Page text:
The specter of hard drive failure hangs over every aging PC system. From the moment that you purchase a new PC, you must strive to protect your data by protecting your drive. This goes beyond data backups and disaster recovery plans. The first step to protecting PC data is recognizing the dangers that plague a hard drive and lead to its failure.
There are four types of hard drive failure: software, hardware, mechanical, and logical. The first, software, also includes firmware. This failure deals with damage to the code that operates the drive and can render it unreadable. The next, hardware, deals with the systems that interact with the drive. If the controller that operates the drive fails, the drive will become unusable until that controller is repaired or the drive is moved to another system or interface type. Mechanical drive failure is exactly as it sounds; a part of the drive has broken or shorted out and made its operation impossible. Lastly, logical failure appears when the systems that store data on the drive become corrupted rendering the stored data inaccessible.
Each of these four drive failure types has generally simple inceptions. Here is a list of the six most common causes of drive failure.
One of the most significant causes of damage to a hard drive comes from heat. The causes of excessive heat are numerous. Heat may build up due to inadequate ventilation. Improper cooling or inadequate cooling can lead to excessive heat buildup in a drive. External factors can also affect the buildup of heat in a drive, like proximity to space heaters or fire damage.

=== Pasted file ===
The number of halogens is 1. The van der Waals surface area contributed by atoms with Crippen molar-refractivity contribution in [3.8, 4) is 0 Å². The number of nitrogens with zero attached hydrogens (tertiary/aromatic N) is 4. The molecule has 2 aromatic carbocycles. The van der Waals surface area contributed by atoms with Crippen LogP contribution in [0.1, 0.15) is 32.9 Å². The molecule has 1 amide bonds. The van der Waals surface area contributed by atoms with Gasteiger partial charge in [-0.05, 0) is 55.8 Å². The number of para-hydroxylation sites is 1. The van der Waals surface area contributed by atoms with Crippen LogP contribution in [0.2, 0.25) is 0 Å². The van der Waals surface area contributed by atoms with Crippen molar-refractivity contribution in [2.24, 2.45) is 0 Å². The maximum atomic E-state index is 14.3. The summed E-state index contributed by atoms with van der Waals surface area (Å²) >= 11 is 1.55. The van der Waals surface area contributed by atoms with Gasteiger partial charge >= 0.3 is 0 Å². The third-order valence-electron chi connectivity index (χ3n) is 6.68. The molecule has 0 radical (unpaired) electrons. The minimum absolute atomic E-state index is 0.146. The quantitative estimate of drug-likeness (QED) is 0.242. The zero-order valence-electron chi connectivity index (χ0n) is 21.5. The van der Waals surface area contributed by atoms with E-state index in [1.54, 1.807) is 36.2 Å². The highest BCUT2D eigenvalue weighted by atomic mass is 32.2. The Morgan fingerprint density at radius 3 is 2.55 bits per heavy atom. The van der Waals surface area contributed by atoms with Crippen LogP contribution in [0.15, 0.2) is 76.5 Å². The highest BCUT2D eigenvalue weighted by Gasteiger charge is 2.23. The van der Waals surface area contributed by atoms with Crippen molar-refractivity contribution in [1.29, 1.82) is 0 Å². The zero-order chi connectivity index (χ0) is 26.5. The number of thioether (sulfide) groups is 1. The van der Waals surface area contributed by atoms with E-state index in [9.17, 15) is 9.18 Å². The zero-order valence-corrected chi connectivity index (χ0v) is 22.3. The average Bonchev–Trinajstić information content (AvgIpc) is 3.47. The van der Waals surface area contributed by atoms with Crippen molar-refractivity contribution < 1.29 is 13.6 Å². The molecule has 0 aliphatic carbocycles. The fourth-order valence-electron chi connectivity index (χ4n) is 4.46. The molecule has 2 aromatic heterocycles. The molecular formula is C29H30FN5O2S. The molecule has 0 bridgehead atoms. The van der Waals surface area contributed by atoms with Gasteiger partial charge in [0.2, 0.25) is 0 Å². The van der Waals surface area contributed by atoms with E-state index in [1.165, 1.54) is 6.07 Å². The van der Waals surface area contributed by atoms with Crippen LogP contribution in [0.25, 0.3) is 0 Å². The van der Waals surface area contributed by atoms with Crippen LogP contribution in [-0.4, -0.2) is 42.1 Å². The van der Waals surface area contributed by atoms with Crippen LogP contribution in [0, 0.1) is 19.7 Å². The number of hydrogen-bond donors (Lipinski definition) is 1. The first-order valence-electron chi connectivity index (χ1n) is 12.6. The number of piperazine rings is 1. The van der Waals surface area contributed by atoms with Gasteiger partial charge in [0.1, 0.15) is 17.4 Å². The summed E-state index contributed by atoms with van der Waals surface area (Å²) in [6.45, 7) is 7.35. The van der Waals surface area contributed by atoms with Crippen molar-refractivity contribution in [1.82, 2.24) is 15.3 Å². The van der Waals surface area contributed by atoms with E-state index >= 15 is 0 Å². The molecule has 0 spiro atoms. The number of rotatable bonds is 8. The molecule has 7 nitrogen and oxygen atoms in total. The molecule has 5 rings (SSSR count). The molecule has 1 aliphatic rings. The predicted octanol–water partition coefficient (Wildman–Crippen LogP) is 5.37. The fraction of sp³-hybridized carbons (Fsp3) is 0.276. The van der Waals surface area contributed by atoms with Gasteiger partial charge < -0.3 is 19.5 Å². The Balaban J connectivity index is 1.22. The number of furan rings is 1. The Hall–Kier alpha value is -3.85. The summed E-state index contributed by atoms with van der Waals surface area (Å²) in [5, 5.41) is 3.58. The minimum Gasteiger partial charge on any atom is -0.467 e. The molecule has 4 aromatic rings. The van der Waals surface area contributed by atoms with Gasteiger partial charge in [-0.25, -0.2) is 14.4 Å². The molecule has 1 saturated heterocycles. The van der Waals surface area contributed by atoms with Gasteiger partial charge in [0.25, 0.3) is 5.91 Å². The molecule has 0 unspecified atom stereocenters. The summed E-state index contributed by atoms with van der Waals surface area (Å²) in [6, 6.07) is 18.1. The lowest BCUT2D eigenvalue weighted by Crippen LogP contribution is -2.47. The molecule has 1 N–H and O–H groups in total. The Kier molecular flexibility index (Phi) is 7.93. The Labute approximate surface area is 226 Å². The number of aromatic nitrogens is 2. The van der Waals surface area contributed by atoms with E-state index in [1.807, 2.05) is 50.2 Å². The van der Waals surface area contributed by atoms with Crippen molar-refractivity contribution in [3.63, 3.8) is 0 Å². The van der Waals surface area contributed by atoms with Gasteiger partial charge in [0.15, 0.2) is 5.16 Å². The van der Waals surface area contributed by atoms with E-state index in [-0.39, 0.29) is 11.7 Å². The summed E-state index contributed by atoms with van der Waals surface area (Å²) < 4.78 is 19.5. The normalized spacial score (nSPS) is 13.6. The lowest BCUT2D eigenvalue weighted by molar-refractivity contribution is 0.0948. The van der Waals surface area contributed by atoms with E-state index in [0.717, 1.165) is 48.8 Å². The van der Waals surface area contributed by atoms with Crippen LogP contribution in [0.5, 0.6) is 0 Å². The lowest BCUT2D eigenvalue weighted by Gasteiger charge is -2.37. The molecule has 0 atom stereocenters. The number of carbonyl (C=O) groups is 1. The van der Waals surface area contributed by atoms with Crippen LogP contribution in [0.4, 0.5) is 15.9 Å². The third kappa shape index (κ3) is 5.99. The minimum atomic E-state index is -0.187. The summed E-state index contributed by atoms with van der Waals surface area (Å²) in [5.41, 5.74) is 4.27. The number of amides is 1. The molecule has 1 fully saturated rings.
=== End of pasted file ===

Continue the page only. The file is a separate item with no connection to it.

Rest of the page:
A power surge is an event that interrupts the flow of power to your PC and then quickly returns it. This burst of power may cause a failure in the read/write heads of a mechanical drive and may cause the corruption of data stored on the device.
Physical damage can be anything that bumps, drops, knocks, or otherwise affects the PC. In the case of these jarring actions, a mechanical drive may, if it is operating, be made to gouge the platter causing significant damage to the drive and data storage capabilities. The chances of drive damage are high for even powered-down systems.
Water and electricity do not mix. Any situation that causes water to be spilled or to be exposed to a PC will be cause for alarm. Hard drive cases are not made to be watertight and the introduction of water to the system can cause unwanted electrical connection that will, more than likely, damage the drive.
Humans interaction will also cause hard drive failures. Improperly deleting files, moving files, installation of corrupted or improper software, and the incorrect installation of the hard drive are all possible causes of hard drive failure.